With the Sharp Objects TV series coming next month, to maintain the natural order of things, I had to read the book.
Some scars never heal . . . An addictive thriller from the author of the mega bestseller GONE GIRL.
When two girls are abducted and killed in Missouri, journalist Camille Preaker is sent back to her home town to report on the crimes.
Long-haunted by a childhood tragedy and estranged from her mother for years, Camille suddenly finds herself installed once again in her family’s mansion, reacquainting herself with her distant mother and the half-sister she barely knows – a precocious 13-year-old who holds a disquieting grip on the town.
As Camille works to uncover the truth about these violent crimes, she finds herself identifying with the young victims – a bit too strongly. Clues keep leading to dead ends, forcing Camille to unravel the psychological puzzle of her own past to get at the story. Dogged by her own demons, Camille will have to confront what happened to her years before if she wants to survive this homecoming.
Surely the name ‘Gillian Flynn’ is now synonymous with ‘unlikeable characters’, because she is the queen of writing them. Sharp Objects is full of unlikeable characters, in this debut novel, Flynn has created some really disturbing characters, so disturbing you’re grateful for all the loving family members you have. If you want to see some family dynamics that will leave you unsettled, read this book!
The twists in this novel are not wholly unpredictable, which is an odd thing to say since I didn’t figure them out, but I wasn’t that far off. However, they’re good twists, concluding with a good ending, one that makes sense. But more than the twists and the plot, this novel is all about the characters. In a book filled with unlikeable characters, I did like Camille, there’s no doubt she’s a complex character with complex issues but when you read about the family she comes from, it all makes perfect sense. Yes, she made several decisions I didn’t agree with and did several things I didn’t approve of, but in comparison to some of the other characters, she was the most likeable, if only because she realised how messed up things were. She made for a very good main protagonist.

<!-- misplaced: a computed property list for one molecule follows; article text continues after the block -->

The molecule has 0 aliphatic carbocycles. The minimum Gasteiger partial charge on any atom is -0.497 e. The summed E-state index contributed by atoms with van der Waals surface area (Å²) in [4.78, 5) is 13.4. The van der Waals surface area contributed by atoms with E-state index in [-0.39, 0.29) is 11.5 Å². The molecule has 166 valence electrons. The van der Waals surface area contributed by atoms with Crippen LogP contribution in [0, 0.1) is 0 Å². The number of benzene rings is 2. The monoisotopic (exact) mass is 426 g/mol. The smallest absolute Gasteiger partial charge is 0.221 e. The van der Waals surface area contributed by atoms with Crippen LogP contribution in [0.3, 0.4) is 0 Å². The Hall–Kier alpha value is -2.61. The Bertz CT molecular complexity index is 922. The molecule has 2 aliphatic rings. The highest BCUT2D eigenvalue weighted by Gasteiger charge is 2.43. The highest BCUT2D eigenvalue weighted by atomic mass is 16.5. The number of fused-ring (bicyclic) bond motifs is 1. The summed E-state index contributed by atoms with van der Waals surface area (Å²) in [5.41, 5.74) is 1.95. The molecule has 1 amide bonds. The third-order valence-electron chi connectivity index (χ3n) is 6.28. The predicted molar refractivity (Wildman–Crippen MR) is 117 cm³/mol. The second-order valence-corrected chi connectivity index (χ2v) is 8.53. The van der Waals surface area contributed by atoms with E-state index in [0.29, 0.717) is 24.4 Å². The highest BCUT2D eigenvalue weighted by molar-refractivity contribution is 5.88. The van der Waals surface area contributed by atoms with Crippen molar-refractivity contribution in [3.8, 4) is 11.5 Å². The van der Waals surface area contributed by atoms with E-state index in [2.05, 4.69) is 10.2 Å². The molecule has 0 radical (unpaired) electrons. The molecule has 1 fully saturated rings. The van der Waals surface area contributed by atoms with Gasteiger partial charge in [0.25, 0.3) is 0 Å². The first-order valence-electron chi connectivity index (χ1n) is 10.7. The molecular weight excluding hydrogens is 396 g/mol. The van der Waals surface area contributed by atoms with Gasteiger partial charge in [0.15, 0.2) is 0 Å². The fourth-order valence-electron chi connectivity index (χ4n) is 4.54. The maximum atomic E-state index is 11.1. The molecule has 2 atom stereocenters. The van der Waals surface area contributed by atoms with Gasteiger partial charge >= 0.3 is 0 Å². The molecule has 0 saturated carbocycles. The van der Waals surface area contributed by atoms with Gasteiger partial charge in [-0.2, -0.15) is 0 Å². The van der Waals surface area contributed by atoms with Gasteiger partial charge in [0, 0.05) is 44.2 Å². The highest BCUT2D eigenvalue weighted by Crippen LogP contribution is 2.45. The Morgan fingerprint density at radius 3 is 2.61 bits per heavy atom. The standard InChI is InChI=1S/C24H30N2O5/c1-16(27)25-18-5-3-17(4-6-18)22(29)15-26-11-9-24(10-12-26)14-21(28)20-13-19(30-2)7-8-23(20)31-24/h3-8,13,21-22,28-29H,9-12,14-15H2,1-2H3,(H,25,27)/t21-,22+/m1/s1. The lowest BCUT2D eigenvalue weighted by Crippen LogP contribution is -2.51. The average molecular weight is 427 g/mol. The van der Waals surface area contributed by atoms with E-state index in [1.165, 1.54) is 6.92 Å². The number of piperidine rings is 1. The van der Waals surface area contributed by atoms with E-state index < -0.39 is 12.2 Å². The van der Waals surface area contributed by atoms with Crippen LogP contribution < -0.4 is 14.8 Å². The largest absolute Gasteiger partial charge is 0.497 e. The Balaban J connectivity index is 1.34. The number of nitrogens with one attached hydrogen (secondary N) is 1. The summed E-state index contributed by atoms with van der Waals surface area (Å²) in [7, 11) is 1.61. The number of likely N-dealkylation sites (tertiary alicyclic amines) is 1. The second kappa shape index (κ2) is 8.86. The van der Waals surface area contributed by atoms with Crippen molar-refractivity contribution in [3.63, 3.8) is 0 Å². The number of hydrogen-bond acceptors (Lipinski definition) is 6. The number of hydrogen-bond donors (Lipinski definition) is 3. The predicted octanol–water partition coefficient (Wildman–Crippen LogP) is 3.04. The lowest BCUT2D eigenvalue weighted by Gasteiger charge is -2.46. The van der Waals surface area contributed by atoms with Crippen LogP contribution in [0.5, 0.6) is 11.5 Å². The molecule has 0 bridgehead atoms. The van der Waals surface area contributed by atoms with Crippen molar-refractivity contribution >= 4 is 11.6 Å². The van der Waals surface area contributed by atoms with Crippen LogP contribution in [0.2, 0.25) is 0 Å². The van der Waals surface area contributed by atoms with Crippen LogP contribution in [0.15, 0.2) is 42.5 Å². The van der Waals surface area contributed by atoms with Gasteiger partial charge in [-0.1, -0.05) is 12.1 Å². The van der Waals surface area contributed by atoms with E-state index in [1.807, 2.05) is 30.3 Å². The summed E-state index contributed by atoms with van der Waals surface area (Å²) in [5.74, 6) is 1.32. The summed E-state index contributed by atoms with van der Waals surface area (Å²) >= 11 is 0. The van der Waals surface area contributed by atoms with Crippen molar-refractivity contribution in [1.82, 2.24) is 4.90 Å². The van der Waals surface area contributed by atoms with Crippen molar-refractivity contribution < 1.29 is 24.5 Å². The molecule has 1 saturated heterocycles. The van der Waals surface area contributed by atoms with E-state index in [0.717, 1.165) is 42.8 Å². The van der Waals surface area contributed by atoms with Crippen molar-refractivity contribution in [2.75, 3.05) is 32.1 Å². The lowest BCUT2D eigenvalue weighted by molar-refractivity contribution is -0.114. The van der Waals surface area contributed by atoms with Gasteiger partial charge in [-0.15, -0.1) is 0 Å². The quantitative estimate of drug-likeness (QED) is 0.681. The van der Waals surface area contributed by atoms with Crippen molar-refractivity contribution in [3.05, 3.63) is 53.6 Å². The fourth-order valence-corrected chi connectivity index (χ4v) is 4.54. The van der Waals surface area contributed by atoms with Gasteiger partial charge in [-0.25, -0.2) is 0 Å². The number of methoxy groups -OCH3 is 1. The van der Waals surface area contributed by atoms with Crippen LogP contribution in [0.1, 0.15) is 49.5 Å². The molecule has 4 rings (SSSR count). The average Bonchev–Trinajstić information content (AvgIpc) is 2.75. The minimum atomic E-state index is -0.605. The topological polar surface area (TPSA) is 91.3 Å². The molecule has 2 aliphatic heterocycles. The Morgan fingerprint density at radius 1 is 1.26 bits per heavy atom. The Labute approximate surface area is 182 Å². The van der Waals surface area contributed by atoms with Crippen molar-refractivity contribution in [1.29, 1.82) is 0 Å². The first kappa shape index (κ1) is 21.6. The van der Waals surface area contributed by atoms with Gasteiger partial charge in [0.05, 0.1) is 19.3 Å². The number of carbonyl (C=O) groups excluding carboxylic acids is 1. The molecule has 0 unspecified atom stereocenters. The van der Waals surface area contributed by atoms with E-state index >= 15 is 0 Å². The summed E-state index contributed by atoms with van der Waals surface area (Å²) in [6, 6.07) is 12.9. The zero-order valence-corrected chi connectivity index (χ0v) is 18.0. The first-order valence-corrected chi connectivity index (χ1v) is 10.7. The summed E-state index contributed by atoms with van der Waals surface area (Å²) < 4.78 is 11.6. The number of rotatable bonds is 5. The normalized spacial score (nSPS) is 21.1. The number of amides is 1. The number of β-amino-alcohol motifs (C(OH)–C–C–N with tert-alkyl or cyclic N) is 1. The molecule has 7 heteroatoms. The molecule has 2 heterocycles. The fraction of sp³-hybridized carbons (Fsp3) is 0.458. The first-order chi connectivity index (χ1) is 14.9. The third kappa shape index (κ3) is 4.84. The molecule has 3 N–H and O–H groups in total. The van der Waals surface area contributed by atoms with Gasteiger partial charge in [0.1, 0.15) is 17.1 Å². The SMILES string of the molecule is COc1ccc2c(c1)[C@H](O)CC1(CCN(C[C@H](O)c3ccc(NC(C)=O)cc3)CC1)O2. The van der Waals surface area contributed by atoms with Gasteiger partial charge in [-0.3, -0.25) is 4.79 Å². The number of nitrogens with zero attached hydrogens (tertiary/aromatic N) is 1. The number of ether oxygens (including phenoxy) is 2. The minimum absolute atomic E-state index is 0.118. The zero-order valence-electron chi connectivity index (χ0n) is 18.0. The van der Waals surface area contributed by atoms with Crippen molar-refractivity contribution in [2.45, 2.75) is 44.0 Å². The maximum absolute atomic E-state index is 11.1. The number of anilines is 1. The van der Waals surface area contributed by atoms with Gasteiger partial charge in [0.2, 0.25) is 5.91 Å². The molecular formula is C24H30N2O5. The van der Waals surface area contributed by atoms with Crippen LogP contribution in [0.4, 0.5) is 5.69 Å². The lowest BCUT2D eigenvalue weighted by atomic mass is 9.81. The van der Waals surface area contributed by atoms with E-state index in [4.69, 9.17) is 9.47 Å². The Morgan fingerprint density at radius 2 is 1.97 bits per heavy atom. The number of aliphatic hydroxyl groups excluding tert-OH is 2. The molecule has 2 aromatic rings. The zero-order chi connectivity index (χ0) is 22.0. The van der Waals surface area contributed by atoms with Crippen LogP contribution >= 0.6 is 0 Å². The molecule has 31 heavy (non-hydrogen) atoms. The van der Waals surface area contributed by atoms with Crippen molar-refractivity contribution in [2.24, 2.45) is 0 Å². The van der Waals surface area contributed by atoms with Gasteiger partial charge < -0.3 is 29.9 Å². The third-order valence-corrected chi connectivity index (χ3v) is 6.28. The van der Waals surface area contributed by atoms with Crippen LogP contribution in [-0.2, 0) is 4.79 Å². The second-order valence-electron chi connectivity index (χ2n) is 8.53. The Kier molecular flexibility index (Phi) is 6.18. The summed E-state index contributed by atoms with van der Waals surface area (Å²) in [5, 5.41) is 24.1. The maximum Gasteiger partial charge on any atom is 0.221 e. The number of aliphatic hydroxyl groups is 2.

Sharp Objects is very much a character-driven tale, psychologically dark and disturbing, a book that quietly unsettles you. In my ranking of Gillian Flynn books, I place Sharp Objects above Dark Places (which I didn’t even finish, it was that bad) and below Gone Girl (which I really enjoyed). I have absolutely no reservations recommending Sharp Objects and I think it will appeal in particular to those who have enjoyed Flynn’s other books, and/or those who enjoy seeing the toxic dynamics within a family.
I’ll leave you with the trailer for the TV series – it looks fricking awesome!